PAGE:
HealthDay News — One- and two-hour plasma glucose concentrations (1h-PG and 2h-PG, respectively) are similarly effective at predicting diabetic retinopathy (DR), according to a study published in Diabetes Care.

Ethan Paddock, from the National Institutes of Health in Phoenix, and colleagues assessed the ability of 1h-PG and 2h-PG, derived from a 75-g oral glucose tolerance test (OGTT), to predict DR among an American Indian community in the southwestern United States. The authors assessed cross-sectional and longitudinal cohorts of 2,895 and 1,703 individuals, respectively.

The researchers found that the prevalence and incidence of DR changed in a similar manner across the distributions of 1h-PG and 2h-PG concentrations. Overall, 1h-PG and 2h-PG showed similar value in identifying prevalent and incident DR using direct ophthalmoscopy. The cut points of 230 (type 2 diabetes) and 173 mg/dL (impaired glucose tolerance) in the 1h-PG were comparable to 2h-PG cut points of 200 mg/dL and 140 mg/dL, respectively.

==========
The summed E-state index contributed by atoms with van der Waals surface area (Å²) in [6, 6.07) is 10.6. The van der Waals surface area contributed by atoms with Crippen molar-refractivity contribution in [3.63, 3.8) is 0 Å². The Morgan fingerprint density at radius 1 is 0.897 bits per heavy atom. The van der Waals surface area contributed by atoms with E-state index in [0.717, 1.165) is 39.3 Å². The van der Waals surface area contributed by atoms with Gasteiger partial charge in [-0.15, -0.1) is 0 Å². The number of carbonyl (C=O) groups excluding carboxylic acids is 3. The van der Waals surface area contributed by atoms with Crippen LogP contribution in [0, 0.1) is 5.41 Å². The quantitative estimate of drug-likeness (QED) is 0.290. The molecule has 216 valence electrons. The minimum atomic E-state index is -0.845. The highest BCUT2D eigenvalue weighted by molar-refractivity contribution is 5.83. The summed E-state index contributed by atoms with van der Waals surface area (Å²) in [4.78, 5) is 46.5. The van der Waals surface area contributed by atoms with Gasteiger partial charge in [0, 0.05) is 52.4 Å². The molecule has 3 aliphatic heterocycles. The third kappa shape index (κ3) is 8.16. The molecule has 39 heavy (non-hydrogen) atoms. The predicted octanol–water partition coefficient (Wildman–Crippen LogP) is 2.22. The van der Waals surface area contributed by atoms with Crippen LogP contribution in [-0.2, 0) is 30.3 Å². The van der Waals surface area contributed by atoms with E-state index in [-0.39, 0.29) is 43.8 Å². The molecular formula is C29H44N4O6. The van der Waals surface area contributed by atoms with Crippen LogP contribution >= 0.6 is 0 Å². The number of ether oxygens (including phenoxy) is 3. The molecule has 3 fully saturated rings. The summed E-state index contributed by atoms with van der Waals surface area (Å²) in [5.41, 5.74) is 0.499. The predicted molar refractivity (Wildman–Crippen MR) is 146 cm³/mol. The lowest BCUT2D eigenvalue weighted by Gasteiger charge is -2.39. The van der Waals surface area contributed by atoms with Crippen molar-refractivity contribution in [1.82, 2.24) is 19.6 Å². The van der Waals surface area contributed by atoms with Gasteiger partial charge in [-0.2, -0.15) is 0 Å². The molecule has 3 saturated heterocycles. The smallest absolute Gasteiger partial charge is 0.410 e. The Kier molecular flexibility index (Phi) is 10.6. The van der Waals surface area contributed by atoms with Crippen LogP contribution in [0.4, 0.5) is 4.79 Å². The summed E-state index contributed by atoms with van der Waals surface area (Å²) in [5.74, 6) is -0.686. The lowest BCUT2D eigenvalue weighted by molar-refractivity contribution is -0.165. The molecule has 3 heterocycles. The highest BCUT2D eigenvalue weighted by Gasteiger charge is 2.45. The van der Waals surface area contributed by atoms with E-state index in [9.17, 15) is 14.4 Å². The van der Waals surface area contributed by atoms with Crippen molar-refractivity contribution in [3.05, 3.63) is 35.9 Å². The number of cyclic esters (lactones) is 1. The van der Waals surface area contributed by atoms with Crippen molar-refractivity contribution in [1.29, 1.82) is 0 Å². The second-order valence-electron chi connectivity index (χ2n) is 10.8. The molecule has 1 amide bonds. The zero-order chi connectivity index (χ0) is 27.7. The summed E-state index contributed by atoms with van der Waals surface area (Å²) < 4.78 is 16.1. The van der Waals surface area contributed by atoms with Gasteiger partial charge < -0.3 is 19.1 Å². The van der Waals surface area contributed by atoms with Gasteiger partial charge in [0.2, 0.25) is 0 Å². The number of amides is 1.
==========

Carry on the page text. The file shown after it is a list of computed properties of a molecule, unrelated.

“1h-PG is a useful predictor of retinopathy risk, has a predictive value similar to that of 2h-PG, and may be considered as an alternative glucose time point during an OGTT,” the authors write.

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Reference

Paddock E, Looker HC, Piaggi P, Knowler WC, Krakoff J, Chang DC. One-hour plasma glucose compared with 2-hour plasma glucose in relation to diabetic retinopathy in American Indians [published online April 5, 2018]. Diabetes Care. doi: 10.2337/dc17-1900